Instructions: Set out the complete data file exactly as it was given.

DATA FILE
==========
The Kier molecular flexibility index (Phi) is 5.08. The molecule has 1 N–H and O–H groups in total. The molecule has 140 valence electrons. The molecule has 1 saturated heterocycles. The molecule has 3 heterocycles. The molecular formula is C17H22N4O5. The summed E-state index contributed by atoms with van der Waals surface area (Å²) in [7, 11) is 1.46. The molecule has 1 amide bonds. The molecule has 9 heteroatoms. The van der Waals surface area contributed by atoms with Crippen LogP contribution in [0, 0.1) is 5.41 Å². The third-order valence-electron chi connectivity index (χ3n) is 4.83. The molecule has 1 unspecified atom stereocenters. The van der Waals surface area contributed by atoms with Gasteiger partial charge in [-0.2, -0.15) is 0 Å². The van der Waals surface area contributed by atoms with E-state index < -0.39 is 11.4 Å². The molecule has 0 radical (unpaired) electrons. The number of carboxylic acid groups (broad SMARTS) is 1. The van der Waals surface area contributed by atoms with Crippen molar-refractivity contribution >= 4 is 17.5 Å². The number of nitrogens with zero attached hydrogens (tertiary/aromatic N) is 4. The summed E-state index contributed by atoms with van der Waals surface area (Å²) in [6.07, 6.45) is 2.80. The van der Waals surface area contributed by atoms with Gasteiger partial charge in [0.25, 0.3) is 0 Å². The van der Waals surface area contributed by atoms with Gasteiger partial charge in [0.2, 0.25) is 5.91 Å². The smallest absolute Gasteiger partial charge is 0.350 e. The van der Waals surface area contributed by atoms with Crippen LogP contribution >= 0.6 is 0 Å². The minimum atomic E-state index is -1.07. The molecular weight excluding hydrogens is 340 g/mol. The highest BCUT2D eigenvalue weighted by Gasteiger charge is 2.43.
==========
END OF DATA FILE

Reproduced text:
The Kier molecular flexibility index (Phi) is 5.08. The molecule has 1 N–H and O–H groups in total. The molecule has 140 valence electrons. The molecule has 1 saturated heterocycles. The molecule has 3 heterocycles. The molecular formula is C17H22N4O5. The summed E-state index contributed by atoms with van der Waals surface area (Å²) in [7, 11) is 1.46. The molecule has 1 amide bonds. The molecule has 9 heteroatoms. The van der Waals surface area contributed by atoms with Crippen LogP contribution in [0, 0.1) is 5.41 Å². The third-order valence-electron chi connectivity index (χ3n) is 4.83. The molecule has 1 unspecified atom stereocenters. The van der Waals surface area contributed by atoms with Gasteiger partial charge in [-0.2, -0.15) is 0 Å². The van der Waals surface area contributed by atoms with E-state index < -0.39 is 11.4 Å². The molecule has 0 radical (unpaired) electrons. The number of carboxylic acid groups (broad SMARTS) is 1. The van der Waals surface area contributed by atoms with Crippen molar-refractivity contribution >= 4 is 17.5 Å². The number of nitrogens with zero attached hydrogens (tertiary/aromatic N) is 4. The summed E-state index contributed by atoms with van der Waals surface area (Å²) in [6.07, 6.45) is 2.80. The van der Waals surface area contributed by atoms with Gasteiger partial charge in [0.25, 0.3) is 0 Å². The van der Waals surface area contributed by atoms with Gasteiger partial charge in [0.2, 0.25) is 5.91 Å². The smallest absolute Gasteiger partial charge is 0.350 e. The van der Waals surface area contributed by atoms with Crippen LogP contribution >= 0.6 is 0 Å². The minimum atomic E-state index is -1.07. The molecular weight excluding hydrogens is 340 g/mol. The highest BCUT2D eigenvalue weighted by Gasteiger charge is 2.43.